By AK Alilonu ’16 & Chase Manson ’16
Mr. Paul Fisko assumed his new role as assistant principal for ministry in the Office of Faith and Justice on Aug. 1.
He replaces Mr. Chris Calderón S.J., who held the position last year and recently left for Boston College to study theology as part of his Jesuit formation.
This is Mr. Fisko’s 10th year working in the Religious Studies Department.
“My primary teaching load was to seniors last year,” Mr. Fisko said. “I was pleased, especially since the graduating class of 2014 was such a stellar class.”
Four years ago, Mr. Fisko became the department chair. He then attended a series of seminars offered by the Jesuit Secondary Education Association.
He said that the purpose of the seminars were to ask him, “What if you saw yourself in five years as being an assistant principal, maybe? Can we arm you with the toolbox to make you successful?”
Mr. Fisko went on to apply to become the assistant principal, and the Brophy administration chose him after an interviewing process.
He described his initial reaction to his appointment as “fear in the sense that I’ve seen it done so well, that to have to live up (to that) … it’s like the juniors who have seen the seniors win a state championship.”
In spite of this, he also said that he was overjoyed at getting the job.
As assistant principal, Mr. Fisko is in charge of all of the programs under the Office of Faith and Justice. He describes his responsibility as “to make sure that there’s a real sense of buy-in to this part of our mission as a Jesuit Ignatian school.”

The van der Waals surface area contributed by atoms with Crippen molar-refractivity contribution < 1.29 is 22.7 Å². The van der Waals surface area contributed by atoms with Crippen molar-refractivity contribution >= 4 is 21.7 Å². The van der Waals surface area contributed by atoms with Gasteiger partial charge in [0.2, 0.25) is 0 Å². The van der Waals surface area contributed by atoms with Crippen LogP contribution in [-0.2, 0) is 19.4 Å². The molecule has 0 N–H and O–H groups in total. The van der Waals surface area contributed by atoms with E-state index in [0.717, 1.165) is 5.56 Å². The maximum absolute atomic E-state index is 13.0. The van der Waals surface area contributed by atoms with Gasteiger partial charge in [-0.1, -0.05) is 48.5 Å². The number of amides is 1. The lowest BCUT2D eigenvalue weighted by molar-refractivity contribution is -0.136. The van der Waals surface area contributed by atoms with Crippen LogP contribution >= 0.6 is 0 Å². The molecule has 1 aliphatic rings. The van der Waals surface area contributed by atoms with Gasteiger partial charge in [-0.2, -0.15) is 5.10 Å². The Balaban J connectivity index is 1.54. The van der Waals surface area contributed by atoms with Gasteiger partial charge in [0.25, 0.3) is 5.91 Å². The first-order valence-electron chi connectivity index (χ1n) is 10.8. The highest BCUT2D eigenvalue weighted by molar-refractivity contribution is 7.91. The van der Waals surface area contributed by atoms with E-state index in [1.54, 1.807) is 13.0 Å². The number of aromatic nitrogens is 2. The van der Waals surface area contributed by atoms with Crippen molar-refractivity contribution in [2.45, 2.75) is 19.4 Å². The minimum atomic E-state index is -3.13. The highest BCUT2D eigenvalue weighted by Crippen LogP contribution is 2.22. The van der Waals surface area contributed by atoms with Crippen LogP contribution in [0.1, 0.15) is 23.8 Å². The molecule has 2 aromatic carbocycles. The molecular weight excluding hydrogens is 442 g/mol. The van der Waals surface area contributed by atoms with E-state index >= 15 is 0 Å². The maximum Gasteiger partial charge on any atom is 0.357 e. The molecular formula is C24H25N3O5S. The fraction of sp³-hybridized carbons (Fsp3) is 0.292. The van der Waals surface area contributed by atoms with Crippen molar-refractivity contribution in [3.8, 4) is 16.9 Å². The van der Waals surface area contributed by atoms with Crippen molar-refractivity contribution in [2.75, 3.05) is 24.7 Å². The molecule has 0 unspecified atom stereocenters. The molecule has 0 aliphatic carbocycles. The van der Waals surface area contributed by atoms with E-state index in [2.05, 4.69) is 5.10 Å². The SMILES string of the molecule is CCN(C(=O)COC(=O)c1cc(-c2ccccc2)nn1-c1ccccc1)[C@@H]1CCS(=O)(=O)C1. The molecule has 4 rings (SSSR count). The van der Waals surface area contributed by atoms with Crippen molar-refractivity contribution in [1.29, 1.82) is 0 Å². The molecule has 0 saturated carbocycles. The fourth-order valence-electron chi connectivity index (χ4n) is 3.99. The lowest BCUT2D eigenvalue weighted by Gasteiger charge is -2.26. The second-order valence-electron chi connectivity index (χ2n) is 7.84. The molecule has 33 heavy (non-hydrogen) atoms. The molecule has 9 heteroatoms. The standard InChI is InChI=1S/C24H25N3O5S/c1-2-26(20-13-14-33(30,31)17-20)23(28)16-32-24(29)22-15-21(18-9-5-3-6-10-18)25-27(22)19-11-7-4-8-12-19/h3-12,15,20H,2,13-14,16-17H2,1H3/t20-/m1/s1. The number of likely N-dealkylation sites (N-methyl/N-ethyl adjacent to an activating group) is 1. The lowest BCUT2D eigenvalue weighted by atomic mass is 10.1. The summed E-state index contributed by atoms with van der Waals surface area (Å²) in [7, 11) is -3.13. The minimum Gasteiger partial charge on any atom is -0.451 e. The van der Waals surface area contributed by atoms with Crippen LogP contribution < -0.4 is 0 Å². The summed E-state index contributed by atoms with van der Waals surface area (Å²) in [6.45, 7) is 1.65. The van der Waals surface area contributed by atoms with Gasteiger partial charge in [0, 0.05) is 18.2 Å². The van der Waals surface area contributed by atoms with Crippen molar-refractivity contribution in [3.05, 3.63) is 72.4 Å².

This includes overseeing retreat and service programs. He is also in charge of immersion programs and planning liturgies.
Mr. Fisko said he had to make a lot of sacrifices to take on this responsibility.
He gave up coaching junior varsity soccer after seven years. Mr. Fisko also stopped teaching four of his former five classes.
In addition, he no longer directs campus music ministry, and has left the task to Mr. Paul Olson.
Andy Vainauskas ’15, a former student of Mr. Fisko, got to know him from playing violin in the Brophy Chapel.
While disappointed that Mr. Fisko can no longer spend as much time teaching or making music, Vainauskas said he believes the new assistant principal is well-suited for his job.
“I know he’s involved in a lot, but he’s able to balance it pretty well,” he said.
While Mr.Fisko is open to learning how to handle his position, he also has some ideas of his own.
Mr. Fisko said he hopes to find a way to give students more opportunities to live out their faith above and beyond what Brophy requires.
“It’s great to go on charity drives and go on immersions, but I think that what the OFJ needs to do more of is that, because we’re an educational institution, is to further our helping kids be advocates for change,” he said.
Mr. Fisko said he hopes for the success of the OFJ Lock-In, renamed the OFJ Walkabout this year, as a means of increasing the influence of the Office of Faith and Justice on campus.
“This OFJ is the heart of the school, geographically, but it also is the heart of the school; what we are about,” he said.